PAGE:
NAME: Name: (Urdu: تحریک طالبان پاکستان; Student Movement of Pakistan)

STRUCTURE: Originally a network of dispersed Islamic militant groups that vary in size and in levels of coordination; this later developed into an organized network and a very effective fighting force

HEADQUARTERS: South Waziristan located in a mountain border region of Pakistan and Afghanistan

STRENGTH: over 35,000 people


LEADERS:

Baitullah Mehsud (Dec 2007 – Aug 2009): Founder and the original leader of TTP killed in August 2009 by a suspected U.S. drone

Hakimullah Mehsud (Aug 2009 – Present): Former commander in the Khyber, Kurram, and Orakzai agencies in South Waziristan and also the new leader of TTP after Baitullah Mehsud’s death

THE INNER STRUCTURE: The group contains members from all seven Tribal Agencies (Khyber, Kurram, Bajaur, Mohmand, Orakzai, North Waziristan, South Waziristan) as well as several districts of the North-West Frontier Province, including Swat, Bannu, Tank, Lakki Marwat, Dera Ismail Khan, Kohistan, Buner, and Malakand.

OBJECTIVES:

  • Resistance against the Pakistani state
  • Enforcement of TTP’s interpretation of sharia
  • Plan to unite against NATO-led forces in Afghanistan

MAIN TARGETS:

HISTORY:

  • 1996 – 2001: Afghan Taliban rules large parts of Afghanistan with the military support of Pakistan and possibly the support of Pakistani Intelligence agency service ISI
  • Pakistani Armed Forces are spending majority of their forces fighting foreign groups
  • Al-Qaeda and Afghan Taliban militants fled from Afghanistan to Pakistan
  • 2002 – 2004: Many small militant groups started networking with one another and formed the TTP
  • July 2002: Pakistani troops make a deal with various tribes and begin establishing themselves in the tribal areas and on the border of Pakistan and Afghanistan to fight the Afghan Taliban and Al-Qaeda
  • Pakistani Taliban never merges into the organizational structure of the Afghan Taliban and turns inward developing its own identity
  • 2004: Baitullah Mehsud, the future leader of the TTP, begins cutting deals with the Pakistani government and troops
  • TTP establishes itself as the legitimate voice of all other smaller militant groups in Pakistan
  • TTP fights other smaller militant groups killing approximately 200 of the tribal elders
  • December, 2007: About 13 local tribal groups unite under the leadership of Baitullah Mehsud to officially form the Tehrik-i-Taliban Pakistan (TTP)
  • In early 2009 the Tehrik-i-Taliban Pakistan joins the Afghan Taliban in the war in Afghanistan to help counter the American troops in Afghanistan
  • December 2009: Suicide attack on CIA facilities in Camp Chapman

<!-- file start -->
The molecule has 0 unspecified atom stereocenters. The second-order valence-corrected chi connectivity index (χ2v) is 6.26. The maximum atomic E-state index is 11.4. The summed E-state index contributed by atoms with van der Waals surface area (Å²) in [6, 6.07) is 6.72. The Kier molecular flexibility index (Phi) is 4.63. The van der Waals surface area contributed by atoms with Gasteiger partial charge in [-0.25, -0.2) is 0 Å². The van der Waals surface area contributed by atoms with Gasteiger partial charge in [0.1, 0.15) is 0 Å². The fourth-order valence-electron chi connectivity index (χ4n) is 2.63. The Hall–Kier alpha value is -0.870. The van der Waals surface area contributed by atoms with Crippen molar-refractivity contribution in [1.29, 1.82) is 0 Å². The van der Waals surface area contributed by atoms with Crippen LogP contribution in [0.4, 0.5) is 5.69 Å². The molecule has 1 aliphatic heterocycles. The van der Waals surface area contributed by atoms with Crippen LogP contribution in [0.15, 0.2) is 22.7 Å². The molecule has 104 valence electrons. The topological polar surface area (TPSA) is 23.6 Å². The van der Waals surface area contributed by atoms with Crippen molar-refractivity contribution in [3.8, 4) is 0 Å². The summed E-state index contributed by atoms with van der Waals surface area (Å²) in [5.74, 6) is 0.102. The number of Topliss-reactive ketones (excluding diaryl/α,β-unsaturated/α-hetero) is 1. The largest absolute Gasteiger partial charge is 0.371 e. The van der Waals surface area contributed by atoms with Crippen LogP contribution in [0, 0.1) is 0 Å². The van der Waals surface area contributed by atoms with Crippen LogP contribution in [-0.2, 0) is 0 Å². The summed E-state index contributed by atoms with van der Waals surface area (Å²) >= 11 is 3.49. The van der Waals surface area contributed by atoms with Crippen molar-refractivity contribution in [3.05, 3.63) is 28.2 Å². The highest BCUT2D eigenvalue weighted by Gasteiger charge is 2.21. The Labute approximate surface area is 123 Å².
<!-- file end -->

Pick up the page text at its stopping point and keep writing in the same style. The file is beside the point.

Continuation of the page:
• April 2010: TTP announces that it will make cities in the U.S. a main target in response to U.S. drone attacks on TPP leaders
  • May 2010: Attempted bombing in Times Square
  • September 1, 2010: the U.S. designates the TTP as a Foreign Terrorist Organization and identifies Hakimullah Mehsud, its new leader, as a global terrorist
  • A $5 million reward is issued on a location of Hakimullah Mehsud as well as another group member, Wali ur-Rehman

 

ALLIES:

Baitullah Mehsud

  • Al-Qaeda: TTP and Al-Qaeda share money, bomb experts and makers; TTP draws ideological guidance from Al-Qaeda, while Al-Qaeda relies on the TTP for safe haven in the areas along the border
  • Afghan Taliban: although their history, leadership and goals differ greatly, they share interpretation of Islam and are both background. The two groups are linked in movements and have maintained safe havens back and forth to this day.
  • Lashkar-e-Islam: is a militant organization active in and around Khyber Agency tribal area which is one of the several groups constituted by the TTP
  • Harkat-ul Jihad Islami (HuJI): is a strong ally of Afghanistan Taliban group, and therefore, it is also an ally of TTP
  • Tehreek-e-Nafaz-e-Shariat-e-Mohammadi: The Punjabi Taliban and TTP have developed strong connections and have worked together on multiple missions
  • Islamic Movement of Uzbekistan (IMU): TTP and IMU have history of collaboration; at one point the founder of TTP lived with the IMU’s former leader
  • The Punjabi Taliban (Tehrik-i-Taliban Punjab): it is a network of militant groups based in South Punjab that has developed strong connection with Tehrik-i-Taliban Pakistan, it has also increasingly provided foot soldiers for violent acts

One Response to “Tehrik-i-Taliban Pakistan (TTP)”

  1. I had never even heard of this group before. I have a feeling the Taliban will always remain a powerful and threatening group no matter who tries to stop them. Now the US (via Hillary Clinton) is trying to open negotiations with them. Perhaps that’s the only smart move now.

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